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4 Doggy Dental Care Tips for Pet Owners

28 June 2017

We’ve heard the old wives’ tale countless times: “your dog’s mouth is cleaner than your own”. As it happens this particular piece of conventional wisdom isn’t quite true, however a good dental routine for Max or Rover is absolutely essential to your dog’s overall health.
Our in-the-know experts from the B&M Pet buying team have come up with some great doggy dental tips...healthy canines for healthier canines!

Brushing early

Like children, pets are quick to settle into a routine and don’t appreciate changes to it. As such, it’s a good idea to introduce your dog to teeth brushing as a puppy. Older dogs might not like the sensation but if you start brushing those little gnashers from a young age, they’ll know it’s perfectly normal.

Our experts recommend brushing every day, but if that’s not possible, a brush at least 3-4 times a week should be enough to keep them squeaky clean.

Reward Them

Rewards are useful when it comes to introducing a dental care routine like brushing, so why not tell them how good they’ve been with a Dentalife Daily Oral Care Chew Stick? They’ll love the tasty chicken flavour, and their teeth will love the TLC.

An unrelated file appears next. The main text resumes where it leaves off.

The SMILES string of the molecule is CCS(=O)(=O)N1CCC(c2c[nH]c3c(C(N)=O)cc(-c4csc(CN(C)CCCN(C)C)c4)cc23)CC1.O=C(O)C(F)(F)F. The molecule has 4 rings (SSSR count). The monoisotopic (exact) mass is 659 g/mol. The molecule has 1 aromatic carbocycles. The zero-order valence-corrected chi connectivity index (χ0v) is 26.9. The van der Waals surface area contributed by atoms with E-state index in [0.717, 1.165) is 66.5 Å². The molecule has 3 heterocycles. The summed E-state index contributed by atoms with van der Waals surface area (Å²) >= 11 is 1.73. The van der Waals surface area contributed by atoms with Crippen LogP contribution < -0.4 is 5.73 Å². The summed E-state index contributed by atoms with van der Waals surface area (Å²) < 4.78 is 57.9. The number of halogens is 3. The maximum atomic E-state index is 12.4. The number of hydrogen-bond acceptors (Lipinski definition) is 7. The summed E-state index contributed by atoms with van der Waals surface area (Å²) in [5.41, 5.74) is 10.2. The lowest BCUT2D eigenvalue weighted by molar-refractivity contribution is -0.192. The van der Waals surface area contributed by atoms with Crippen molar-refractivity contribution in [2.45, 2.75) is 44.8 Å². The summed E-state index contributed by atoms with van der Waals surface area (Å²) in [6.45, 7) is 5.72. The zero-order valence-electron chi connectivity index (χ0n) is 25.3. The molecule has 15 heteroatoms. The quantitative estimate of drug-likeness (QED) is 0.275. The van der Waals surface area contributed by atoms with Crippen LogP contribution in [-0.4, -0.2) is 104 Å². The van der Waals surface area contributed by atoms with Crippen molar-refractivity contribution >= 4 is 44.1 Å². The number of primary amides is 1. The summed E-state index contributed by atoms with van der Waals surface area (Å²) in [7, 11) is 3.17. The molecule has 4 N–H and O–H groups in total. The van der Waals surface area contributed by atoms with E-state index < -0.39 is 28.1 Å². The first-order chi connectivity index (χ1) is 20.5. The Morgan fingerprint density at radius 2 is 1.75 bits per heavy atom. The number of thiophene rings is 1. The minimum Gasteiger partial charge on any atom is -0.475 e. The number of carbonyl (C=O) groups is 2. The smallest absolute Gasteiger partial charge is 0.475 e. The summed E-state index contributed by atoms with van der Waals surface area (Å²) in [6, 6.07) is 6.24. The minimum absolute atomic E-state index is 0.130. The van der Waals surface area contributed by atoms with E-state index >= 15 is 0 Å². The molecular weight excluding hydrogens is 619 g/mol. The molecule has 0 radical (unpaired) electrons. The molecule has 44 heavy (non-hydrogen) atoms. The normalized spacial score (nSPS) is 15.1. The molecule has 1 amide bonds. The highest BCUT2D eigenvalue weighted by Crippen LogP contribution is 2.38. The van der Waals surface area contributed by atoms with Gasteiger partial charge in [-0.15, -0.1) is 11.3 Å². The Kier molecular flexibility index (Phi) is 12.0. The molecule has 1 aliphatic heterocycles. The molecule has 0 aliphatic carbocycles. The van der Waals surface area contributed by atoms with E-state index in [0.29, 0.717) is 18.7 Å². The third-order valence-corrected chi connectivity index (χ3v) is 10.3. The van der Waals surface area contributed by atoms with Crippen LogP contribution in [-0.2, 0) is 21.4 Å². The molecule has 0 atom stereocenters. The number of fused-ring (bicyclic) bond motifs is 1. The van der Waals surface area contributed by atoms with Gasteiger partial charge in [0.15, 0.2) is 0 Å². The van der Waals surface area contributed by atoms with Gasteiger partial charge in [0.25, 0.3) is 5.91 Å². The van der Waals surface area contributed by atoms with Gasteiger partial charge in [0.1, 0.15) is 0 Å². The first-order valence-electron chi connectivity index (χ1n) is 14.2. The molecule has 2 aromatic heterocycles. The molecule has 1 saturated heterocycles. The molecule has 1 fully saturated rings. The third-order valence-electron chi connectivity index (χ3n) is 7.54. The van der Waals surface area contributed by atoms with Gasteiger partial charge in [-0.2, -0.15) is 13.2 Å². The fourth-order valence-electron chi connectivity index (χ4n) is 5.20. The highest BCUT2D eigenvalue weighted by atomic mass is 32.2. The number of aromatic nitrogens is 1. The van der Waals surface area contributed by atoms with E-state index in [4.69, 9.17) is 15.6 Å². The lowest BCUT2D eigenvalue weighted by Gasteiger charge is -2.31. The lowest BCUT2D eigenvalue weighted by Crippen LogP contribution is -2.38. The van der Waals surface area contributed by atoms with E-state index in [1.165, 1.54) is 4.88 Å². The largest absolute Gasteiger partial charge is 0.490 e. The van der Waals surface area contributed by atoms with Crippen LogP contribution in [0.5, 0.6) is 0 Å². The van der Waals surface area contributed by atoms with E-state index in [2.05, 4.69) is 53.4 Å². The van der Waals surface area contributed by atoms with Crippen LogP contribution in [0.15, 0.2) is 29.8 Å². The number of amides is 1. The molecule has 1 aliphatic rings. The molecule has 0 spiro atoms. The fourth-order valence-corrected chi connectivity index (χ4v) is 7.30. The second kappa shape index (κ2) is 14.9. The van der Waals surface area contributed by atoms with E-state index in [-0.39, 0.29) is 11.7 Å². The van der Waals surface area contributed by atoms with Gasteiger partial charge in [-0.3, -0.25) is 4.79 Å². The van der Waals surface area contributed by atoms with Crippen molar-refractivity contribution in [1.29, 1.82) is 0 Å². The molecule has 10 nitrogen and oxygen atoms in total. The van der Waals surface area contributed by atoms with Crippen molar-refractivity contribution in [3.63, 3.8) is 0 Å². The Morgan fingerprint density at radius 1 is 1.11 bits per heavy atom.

Dry Food

Intuition suggests that harder dry dog food might be more harmful to teeth and gums but in fact the opposite is the case.

Soft, wet food tends to stick to your dog’s teeth, exposing them to harmful bacteria for longer and increasing the risk of tooth decay. On the other hand, dry and crunchy food will help scrape away plaque and tartar.

B&M Top Tip: we stock a wide variety of dry dog food from the biggest brands on the market, like Bakers from Purina. You can browse our Dog Food range online.

Spotting the signs

Early preventative steps like brushing and chewing Dentalife Daily Oral Care Sticks are vital for a healthy dog, but sometimes the worst can happen. Examining your dog’s mouth frequently for signs of oral disease will help you catch any niggling problems early, before they get any worse.

Does your dog have bad breath? Are their gum’s swollen? Do they drool a lot? These could be signs of gingivitis or other oral infections and spotting them early is vital. Here are some warning signs which should prompt a visit to the vet should you spot any:

  • Bad breath
  • Swollen, inflamed or lumpy gums
  • Excessive drooling (more than usual)
  • Dropping food when they eat
  • Discoloured or fractured teeth

Do you have any dog care tips of your own? Share your experiences with the B&M Community on Facebook, Twitter & Instagram!

*Our tips are for guidance only. If you are concerned about the health and well-being of your pet, please seek professional veterinary advice immediately.